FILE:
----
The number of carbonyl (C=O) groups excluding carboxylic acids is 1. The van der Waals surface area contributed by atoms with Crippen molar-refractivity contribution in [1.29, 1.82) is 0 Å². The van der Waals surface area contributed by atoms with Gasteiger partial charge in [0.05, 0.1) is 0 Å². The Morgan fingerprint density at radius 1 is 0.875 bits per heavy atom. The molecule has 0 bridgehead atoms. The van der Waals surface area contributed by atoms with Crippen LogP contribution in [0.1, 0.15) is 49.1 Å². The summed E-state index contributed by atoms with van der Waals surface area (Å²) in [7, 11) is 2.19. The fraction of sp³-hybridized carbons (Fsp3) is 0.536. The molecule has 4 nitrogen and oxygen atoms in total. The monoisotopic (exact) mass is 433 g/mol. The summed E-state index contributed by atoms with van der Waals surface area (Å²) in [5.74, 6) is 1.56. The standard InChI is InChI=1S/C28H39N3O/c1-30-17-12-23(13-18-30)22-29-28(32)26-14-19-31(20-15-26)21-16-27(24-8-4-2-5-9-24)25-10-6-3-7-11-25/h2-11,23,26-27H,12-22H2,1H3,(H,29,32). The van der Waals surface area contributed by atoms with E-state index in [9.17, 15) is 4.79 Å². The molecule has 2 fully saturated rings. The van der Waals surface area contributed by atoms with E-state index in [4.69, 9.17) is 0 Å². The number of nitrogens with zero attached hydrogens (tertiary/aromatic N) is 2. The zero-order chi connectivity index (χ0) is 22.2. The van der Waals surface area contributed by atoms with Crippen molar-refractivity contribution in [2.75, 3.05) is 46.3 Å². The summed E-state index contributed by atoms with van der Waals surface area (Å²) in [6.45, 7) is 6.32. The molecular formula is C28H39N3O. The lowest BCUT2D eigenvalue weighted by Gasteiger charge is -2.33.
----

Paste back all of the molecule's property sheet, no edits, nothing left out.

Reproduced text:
The number of carbonyl (C=O) groups excluding carboxylic acids is 1. The van der Waals surface area contributed by atoms with Crippen molar-refractivity contribution in [1.29, 1.82) is 0 Å². The van der Waals surface area contributed by atoms with Gasteiger partial charge in [0.05, 0.1) is 0 Å². The Morgan fingerprint density at radius 1 is 0.875 bits per heavy atom. The molecule has 0 bridgehead atoms. The van der Waals surface area contributed by atoms with Crippen LogP contribution in [0.1, 0.15) is 49.1 Å². The summed E-state index contributed by atoms with van der Waals surface area (Å²) in [7, 11) is 2.19. The fraction of sp³-hybridized carbons (Fsp3) is 0.536. The molecule has 4 nitrogen and oxygen atoms in total. The monoisotopic (exact) mass is 433 g/mol. The summed E-state index contributed by atoms with van der Waals surface area (Å²) in [5.74, 6) is 1.56. The standard InChI is InChI=1S/C28H39N3O/c1-30-17-12-23(13-18-30)22-29-28(32)26-14-19-31(20-15-26)21-16-27(24-8-4-2-5-9-24)25-10-6-3-7-11-25/h2-11,23,26-27H,12-22H2,1H3,(H,29,32). The van der Waals surface area contributed by atoms with E-state index in [9.17, 15) is 4.79 Å². The molecule has 2 fully saturated rings. The van der Waals surface area contributed by atoms with E-state index in [4.69, 9.17) is 0 Å². The number of nitrogens with zero attached hydrogens (tertiary/aromatic N) is 2. The zero-order chi connectivity index (χ0) is 22.2. The van der Waals surface area contributed by atoms with Crippen molar-refractivity contribution in [2.75, 3.05) is 46.3 Å². The summed E-state index contributed by atoms with van der Waals surface area (Å²) in [6.45, 7) is 6.32. The molecular formula is C28H39N3O. The lowest BCUT2D eigenvalue weighted by Gasteiger charge is -2.33.